My Dog Ate Polyester Stuffing What Should I Do? (Reviewed by Vet)

Reviewed By Gemma Cliffin BSC BVSC MRCVS •  Updated: 10/19/23 •  4 min read
Dog Severe Toxicity Level
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Have you ever come home and found your dog has torn up one of his toys? Or maybe your fur baby chewed up part of the couch or a throw pillow. You find there’s polyester stuffing all over the house! But what is all that stuffing made of? And could your dog have eaten any of the polyester stuffing? These are important questions to ask.

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Polyester stuffing and dogs usually go hand in hand. The reason is that many stuffed dog toys include stuffing made from polyester stuffing. And then there are many items in our homes that contain polyester stuffing. This can include children’s stuffed animals, pillows, and more.

As you can imagine, dogs eating polyester stuffing is a common problem.

What is Polyester Stuffing?

The stuffing in your furry friend’s toys is called stuffing or fiber fill, both of which are made from polyester. Polyester is a kind of plastic that’s made with long strands or fibers. These are sometimes used as stuffing for pet toys, pillows, furniture, and more.

It is strongly recommended to contact a Pet Poison Helpline or your veterinarian.

While we don’t consider plastic to be a safe substance, it’s thought to be safe to use in pet toys. However, polyester stuffing can cause health issues if eaten in large amounts.

Dog Ate Polyester Stuffing

Polyester Stuffing Can Be Dangerous for Dogs

Depending on how much stuffing a dog eats, he may suffer some major medical problems. If a dog eats only a small piece of stuffing, chances are he will be OK. You’ll need to monitor your canine companion for any signs that the stuffing is making him sick. Symptoms you might notice include:

If you know for sure that your fur baby only ate a very small piece of stuffing, monitor him closely for a day or two. If the stuffing comes out in his vomit or poo, then he should be OK. However, if the vomiting and diarrhea don’t stop within 24 hours, then be sure to call the vet right away.

Did your dog eat a larger amount of stuffing? Then this could be a problem. The reason is that larger amounts of stuffing can cause an intestinal blockage, which can be a life-threatening medical emergency. The symptoms of an intestinal blockage can include:

If you notice any one or more of these symptoms, then be sure to call the vet right away. Your dog’s life may depend on it. The sooner you call the vet, the better, because this could be a medical emergency.

Do not attempt to reach into your dog’s throat to pull out the stuffing (even if you can see it), as this could push the stuffing farther into your dog’s esophagus or airways.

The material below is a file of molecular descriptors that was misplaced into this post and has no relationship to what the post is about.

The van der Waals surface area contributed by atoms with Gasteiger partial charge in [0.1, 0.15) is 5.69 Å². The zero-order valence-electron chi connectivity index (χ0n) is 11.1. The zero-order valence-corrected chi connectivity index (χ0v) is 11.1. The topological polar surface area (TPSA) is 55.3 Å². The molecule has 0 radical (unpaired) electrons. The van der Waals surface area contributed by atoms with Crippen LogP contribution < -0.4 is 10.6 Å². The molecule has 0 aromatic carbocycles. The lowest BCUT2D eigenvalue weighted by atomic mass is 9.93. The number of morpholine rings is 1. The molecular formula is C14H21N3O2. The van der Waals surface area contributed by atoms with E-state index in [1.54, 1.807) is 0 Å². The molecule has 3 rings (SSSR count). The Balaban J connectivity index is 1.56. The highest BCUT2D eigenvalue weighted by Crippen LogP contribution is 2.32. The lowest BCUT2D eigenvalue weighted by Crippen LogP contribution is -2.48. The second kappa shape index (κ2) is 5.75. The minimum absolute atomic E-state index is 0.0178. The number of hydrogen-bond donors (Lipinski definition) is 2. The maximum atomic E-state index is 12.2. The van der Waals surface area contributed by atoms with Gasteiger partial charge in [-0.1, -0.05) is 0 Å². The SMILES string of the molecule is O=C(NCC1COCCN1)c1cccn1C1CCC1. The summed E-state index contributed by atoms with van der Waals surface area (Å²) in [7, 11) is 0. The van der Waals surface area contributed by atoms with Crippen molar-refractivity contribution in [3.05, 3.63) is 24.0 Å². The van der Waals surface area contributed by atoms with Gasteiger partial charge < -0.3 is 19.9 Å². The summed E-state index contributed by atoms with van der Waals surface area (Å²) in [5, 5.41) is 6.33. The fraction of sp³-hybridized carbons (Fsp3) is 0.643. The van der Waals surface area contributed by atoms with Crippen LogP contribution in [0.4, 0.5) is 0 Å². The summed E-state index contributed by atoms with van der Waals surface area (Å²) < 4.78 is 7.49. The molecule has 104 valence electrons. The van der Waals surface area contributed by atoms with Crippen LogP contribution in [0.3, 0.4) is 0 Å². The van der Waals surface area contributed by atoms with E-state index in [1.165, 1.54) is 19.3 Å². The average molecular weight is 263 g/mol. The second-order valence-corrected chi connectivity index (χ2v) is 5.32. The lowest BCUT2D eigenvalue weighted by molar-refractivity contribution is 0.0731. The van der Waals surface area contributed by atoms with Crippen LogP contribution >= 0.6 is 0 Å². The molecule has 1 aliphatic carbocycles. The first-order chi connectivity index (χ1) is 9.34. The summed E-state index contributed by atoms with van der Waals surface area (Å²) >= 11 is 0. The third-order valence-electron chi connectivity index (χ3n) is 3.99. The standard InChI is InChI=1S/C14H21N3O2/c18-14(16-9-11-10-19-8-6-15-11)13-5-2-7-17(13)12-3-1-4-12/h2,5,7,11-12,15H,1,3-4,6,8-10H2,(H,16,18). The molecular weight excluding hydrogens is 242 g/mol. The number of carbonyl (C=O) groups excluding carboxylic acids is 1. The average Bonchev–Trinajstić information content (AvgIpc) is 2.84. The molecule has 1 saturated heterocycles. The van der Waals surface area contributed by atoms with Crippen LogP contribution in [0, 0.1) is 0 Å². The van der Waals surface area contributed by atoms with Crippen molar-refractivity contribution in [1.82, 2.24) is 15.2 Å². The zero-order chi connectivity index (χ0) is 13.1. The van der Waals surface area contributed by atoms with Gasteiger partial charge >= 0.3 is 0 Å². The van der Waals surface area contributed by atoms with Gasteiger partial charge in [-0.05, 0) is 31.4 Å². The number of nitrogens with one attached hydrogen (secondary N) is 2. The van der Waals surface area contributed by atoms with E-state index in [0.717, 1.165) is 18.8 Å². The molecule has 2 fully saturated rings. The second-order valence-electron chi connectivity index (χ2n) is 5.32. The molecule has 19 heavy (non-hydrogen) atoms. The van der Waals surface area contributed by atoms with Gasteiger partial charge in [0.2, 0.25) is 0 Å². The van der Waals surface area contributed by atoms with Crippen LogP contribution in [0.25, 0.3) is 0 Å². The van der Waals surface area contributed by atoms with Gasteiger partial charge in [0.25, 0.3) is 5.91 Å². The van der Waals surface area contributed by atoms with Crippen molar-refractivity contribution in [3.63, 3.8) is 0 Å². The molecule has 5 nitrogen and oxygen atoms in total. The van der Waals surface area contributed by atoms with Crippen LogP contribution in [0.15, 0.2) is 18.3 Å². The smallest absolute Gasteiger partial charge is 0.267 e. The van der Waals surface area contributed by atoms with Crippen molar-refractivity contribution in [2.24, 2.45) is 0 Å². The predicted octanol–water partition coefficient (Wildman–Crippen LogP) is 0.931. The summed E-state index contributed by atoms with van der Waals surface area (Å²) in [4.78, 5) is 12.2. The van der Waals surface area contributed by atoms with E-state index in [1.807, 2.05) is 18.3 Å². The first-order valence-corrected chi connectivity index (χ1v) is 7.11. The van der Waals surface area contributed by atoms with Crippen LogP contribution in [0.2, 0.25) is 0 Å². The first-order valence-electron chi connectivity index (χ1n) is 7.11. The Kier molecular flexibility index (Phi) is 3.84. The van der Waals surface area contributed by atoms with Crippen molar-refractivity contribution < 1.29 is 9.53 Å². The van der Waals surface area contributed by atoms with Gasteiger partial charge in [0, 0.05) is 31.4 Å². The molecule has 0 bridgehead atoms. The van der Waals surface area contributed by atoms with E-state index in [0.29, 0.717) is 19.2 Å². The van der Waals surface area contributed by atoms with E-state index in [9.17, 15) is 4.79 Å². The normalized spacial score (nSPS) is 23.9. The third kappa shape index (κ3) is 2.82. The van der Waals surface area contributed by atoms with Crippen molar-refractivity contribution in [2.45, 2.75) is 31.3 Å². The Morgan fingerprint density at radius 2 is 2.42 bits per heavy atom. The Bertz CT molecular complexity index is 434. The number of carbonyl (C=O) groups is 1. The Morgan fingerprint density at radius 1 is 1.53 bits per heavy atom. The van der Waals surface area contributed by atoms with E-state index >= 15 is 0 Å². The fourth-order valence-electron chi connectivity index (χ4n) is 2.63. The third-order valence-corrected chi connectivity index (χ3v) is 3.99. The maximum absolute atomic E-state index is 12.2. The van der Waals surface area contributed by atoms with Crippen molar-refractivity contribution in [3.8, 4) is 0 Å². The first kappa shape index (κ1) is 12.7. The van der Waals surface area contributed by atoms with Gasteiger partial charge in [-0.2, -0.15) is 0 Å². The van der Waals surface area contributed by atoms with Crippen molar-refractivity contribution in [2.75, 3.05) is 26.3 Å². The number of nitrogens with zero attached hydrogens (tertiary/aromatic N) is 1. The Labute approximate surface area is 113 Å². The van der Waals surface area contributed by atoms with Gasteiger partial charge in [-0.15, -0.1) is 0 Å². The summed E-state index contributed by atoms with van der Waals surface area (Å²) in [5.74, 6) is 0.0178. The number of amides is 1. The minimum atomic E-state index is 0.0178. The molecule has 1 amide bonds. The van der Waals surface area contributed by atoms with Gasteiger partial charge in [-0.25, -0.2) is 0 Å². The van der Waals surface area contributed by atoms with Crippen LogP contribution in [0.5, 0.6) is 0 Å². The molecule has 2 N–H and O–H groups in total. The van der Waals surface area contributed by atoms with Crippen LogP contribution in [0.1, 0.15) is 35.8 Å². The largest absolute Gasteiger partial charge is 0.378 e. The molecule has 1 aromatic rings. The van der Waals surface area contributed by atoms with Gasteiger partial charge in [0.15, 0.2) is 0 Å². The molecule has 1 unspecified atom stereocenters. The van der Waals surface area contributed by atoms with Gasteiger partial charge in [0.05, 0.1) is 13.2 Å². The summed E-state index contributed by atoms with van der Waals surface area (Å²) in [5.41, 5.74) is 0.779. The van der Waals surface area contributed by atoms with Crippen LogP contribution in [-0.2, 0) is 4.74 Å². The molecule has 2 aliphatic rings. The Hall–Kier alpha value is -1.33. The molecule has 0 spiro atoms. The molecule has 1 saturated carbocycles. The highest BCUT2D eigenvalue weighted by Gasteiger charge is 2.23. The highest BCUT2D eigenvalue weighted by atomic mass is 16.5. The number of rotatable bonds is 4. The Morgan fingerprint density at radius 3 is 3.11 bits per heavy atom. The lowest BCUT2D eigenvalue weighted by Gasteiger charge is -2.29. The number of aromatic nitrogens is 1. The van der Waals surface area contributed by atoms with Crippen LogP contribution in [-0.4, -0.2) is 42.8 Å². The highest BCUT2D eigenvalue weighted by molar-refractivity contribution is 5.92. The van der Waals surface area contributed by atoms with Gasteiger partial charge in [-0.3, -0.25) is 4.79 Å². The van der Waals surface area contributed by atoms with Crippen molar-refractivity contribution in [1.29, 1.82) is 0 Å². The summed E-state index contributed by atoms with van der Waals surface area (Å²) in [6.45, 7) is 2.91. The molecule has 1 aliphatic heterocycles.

The good news is that the polyester stuffing is not toxic to dogs. However, the stuffing can cause other problems such as intestinal blockages, be a choking hazard, and more.

What to Do If Your Dog Ate a Large Amount of Polyester Stuffing

If you know for certain that your dog has eaten a large amount of polyester stuffing, then call the vet immediately. Don’t induce vomiting, unless told to do so by your vet. The vet will probably ask you to bring your dog in to be checked.

Once at the vet, they will do a physical check of your dog, and may also take some x-rays, run blood work and other tests. If your canine companion has an intestinal blockage then he’ll probably need surgery to remove it.

In most cases, dogs who receive prompt treatment of an intestinal blockage will recover and go on to lead happy doggie lives!

How to Keep Your Dog from Eating Polyester Stuffing?

One of the best ways to keep your fur baby from eating polyester stuffing is to not give him toys that contain this filler. Even so, there are plenty of other ways your dog can access polyester stuffing, such as chewing up pillows or the couch!

So, you may want to try training your dog not to chew up stuffed toys or other things. And make sure your fur baby has plenty of safe dog chews if he loves to chew on things!

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Gemma Cliffin BSC BVSC MRCVS

This article has been reviewed and approved by an independent Veterinarian: Dr Gemma Cliffin MRCVS is an experienced small animal vet who combines her love of writing alongside working in practice. Since her graduation from the University of Liverpool in 2014 she has worked in a wide variety of roles including first opinion practice, as a night vet and as a locum vet. She has also spent time working at a charity clinic in the Cook Islands which was a challenge but also immensely rewarding. She loves all aspects of veterinary work, but she especially enjoys medicine cases and diagnostic imaging. She is passionate about pain-management, particularly in her more senior patients. She currently works in a first opinion small animal practice in North Yorkshire where she deals with both routine and emergency cases.

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